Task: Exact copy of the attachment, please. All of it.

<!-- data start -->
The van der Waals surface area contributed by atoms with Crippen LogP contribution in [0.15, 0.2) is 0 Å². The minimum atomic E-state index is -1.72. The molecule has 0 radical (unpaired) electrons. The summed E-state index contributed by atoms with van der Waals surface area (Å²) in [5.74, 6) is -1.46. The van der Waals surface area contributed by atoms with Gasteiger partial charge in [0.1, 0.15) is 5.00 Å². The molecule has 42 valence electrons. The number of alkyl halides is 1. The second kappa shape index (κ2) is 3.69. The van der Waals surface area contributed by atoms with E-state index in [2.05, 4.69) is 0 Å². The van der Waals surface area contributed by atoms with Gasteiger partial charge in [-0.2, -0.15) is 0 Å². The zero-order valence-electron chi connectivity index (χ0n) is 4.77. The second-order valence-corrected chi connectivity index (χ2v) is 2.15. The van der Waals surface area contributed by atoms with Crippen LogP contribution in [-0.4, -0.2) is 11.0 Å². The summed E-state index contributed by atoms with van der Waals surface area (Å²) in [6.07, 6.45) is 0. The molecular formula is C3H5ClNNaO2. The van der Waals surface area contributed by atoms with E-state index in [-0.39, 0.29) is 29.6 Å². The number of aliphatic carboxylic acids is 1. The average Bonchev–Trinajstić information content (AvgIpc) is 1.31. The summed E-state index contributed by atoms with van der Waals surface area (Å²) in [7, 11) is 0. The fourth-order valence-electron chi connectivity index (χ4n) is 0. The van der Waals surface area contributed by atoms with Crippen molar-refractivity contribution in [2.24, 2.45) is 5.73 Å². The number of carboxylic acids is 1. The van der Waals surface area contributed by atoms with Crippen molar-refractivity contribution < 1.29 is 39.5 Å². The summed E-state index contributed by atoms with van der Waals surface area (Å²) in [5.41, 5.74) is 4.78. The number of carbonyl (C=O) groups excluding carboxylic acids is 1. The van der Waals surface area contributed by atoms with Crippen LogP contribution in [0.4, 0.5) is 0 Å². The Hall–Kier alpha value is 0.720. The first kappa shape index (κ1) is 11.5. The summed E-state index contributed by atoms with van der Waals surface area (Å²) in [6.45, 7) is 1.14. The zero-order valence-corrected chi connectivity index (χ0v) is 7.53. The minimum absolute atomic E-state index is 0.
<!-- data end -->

The van der Waals surface area contributed by atoms with Crippen LogP contribution in [0.15, 0.2) is 0 Å². The minimum atomic E-state index is -1.72. The molecule has 0 radical (unpaired) electrons. The summed E-state index contributed by atoms with van der Waals surface area (Å²) in [5.74, 6) is -1.46. The van der Waals surface area contributed by atoms with Gasteiger partial charge in [0.1, 0.15) is 5.00 Å². The molecule has 42 valence electrons. The number of alkyl halides is 1. The second kappa shape index (κ2) is 3.69. The van der Waals surface area contributed by atoms with E-state index in [2.05, 4.69) is 0 Å². The van der Waals surface area contributed by atoms with Gasteiger partial charge in [-0.2, -0.15) is 0 Å². The zero-order valence-electron chi connectivity index (χ0n) is 4.77. The second-order valence-corrected chi connectivity index (χ2v) is 2.15. The van der Waals surface area contributed by atoms with Crippen LogP contribution in [-0.4, -0.2) is 11.0 Å². The summed E-state index contributed by atoms with van der Waals surface area (Å²) in [6.07, 6.45) is 0. The molecular formula is C3H5ClNNaO2. The van der Waals surface area contributed by atoms with E-state index in [-0.39, 0.29) is 29.6 Å². The number of aliphatic carboxylic acids is 1. The average Bonchev–Trinajstić information content (AvgIpc) is 1.31. The summed E-state index contributed by atoms with van der Waals surface area (Å²) in [7, 11) is 0. The fourth-order valence-electron chi connectivity index (χ4n) is 0. The van der Waals surface area contributed by atoms with Crippen molar-refractivity contribution in [2.24, 2.45) is 5.73 Å². The number of carboxylic acids is 1. The van der Waals surface area contributed by atoms with Crippen molar-refractivity contribution < 1.29 is 39.5 Å². The summed E-state index contributed by atoms with van der Waals surface area (Å²) in [5.41, 5.74) is 4.78. The number of carbonyl (C=O) groups excluding carboxylic acids is 1. The van der Waals surface area contributed by atoms with Crippen LogP contribution in [0.4, 0.5) is 0 Å². The Hall–Kier alpha value is 0.720. The first kappa shape index (κ1) is 11.5. The summed E-state index contributed by atoms with van der Waals surface area (Å²) in [6.45, 7) is 1.14. The zero-order valence-corrected chi connectivity index (χ0v) is 7.53. The minimum absolute atomic E-state index is 0.